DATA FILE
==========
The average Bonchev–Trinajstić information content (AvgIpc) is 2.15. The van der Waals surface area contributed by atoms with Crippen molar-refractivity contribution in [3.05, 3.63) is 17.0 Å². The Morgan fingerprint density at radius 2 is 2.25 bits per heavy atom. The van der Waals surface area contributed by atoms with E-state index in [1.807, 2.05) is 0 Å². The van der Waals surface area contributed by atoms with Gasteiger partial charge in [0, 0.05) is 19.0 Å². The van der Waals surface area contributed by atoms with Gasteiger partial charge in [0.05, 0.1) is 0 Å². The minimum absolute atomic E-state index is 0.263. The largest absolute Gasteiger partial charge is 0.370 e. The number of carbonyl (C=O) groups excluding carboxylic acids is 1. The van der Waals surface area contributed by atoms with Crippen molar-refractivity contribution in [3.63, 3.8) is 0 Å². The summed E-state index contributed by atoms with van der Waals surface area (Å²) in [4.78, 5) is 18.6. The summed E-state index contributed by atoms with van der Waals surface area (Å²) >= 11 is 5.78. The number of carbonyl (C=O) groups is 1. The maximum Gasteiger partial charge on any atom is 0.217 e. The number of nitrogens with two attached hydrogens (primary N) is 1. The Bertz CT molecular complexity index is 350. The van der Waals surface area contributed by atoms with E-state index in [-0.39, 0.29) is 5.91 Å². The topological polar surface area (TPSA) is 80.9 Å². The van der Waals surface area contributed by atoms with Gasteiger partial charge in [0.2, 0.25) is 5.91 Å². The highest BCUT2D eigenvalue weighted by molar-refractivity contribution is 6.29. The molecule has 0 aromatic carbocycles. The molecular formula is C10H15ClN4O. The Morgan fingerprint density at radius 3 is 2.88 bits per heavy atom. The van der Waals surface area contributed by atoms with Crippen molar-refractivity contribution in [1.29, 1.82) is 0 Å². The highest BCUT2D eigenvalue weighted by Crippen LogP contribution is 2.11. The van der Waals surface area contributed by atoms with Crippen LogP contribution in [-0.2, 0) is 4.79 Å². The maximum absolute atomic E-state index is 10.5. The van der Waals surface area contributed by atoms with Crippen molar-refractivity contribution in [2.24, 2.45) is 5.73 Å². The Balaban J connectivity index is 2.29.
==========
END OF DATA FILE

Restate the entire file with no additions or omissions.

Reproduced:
The average Bonchev–Trinajstić information content (AvgIpc) is 2.15. The van der Waals surface area contributed by atoms with Crippen molar-refractivity contribution in [3.05, 3.63) is 17.0 Å². The Morgan fingerprint density at radius 2 is 2.25 bits per heavy atom. The van der Waals surface area contributed by atoms with E-state index in [1.807, 2.05) is 0 Å². The van der Waals surface area contributed by atoms with Gasteiger partial charge in [0, 0.05) is 19.0 Å². The van der Waals surface area contributed by atoms with Gasteiger partial charge in [0.05, 0.1) is 0 Å². The minimum absolute atomic E-state index is 0.263. The largest absolute Gasteiger partial charge is 0.370 e. The number of carbonyl (C=O) groups excluding carboxylic acids is 1. The van der Waals surface area contributed by atoms with Crippen molar-refractivity contribution in [3.63, 3.8) is 0 Å². The summed E-state index contributed by atoms with van der Waals surface area (Å²) in [4.78, 5) is 18.6. The summed E-state index contributed by atoms with van der Waals surface area (Å²) >= 11 is 5.78. The number of carbonyl (C=O) groups is 1. The maximum Gasteiger partial charge on any atom is 0.217 e. The number of nitrogens with two attached hydrogens (primary N) is 1. The Bertz CT molecular complexity index is 350. The van der Waals surface area contributed by atoms with E-state index in [-0.39, 0.29) is 5.91 Å². The topological polar surface area (TPSA) is 80.9 Å². The van der Waals surface area contributed by atoms with Gasteiger partial charge in [0.2, 0.25) is 5.91 Å². The highest BCUT2D eigenvalue weighted by molar-refractivity contribution is 6.29. The molecule has 0 aromatic carbocycles. The molecular formula is C10H15ClN4O. The Morgan fingerprint density at radius 3 is 2.88 bits per heavy atom. The van der Waals surface area contributed by atoms with Crippen molar-refractivity contribution in [1.29, 1.82) is 0 Å². The highest BCUT2D eigenvalue weighted by Crippen LogP contribution is 2.11. The van der Waals surface area contributed by atoms with Crippen LogP contribution in [-0.2, 0) is 4.79 Å². The maximum absolute atomic E-state index is 10.5. The van der Waals surface area contributed by atoms with Crippen molar-refractivity contribution in [2.24, 2.45) is 5.73 Å². The Balaban J connectivity index is 2.29.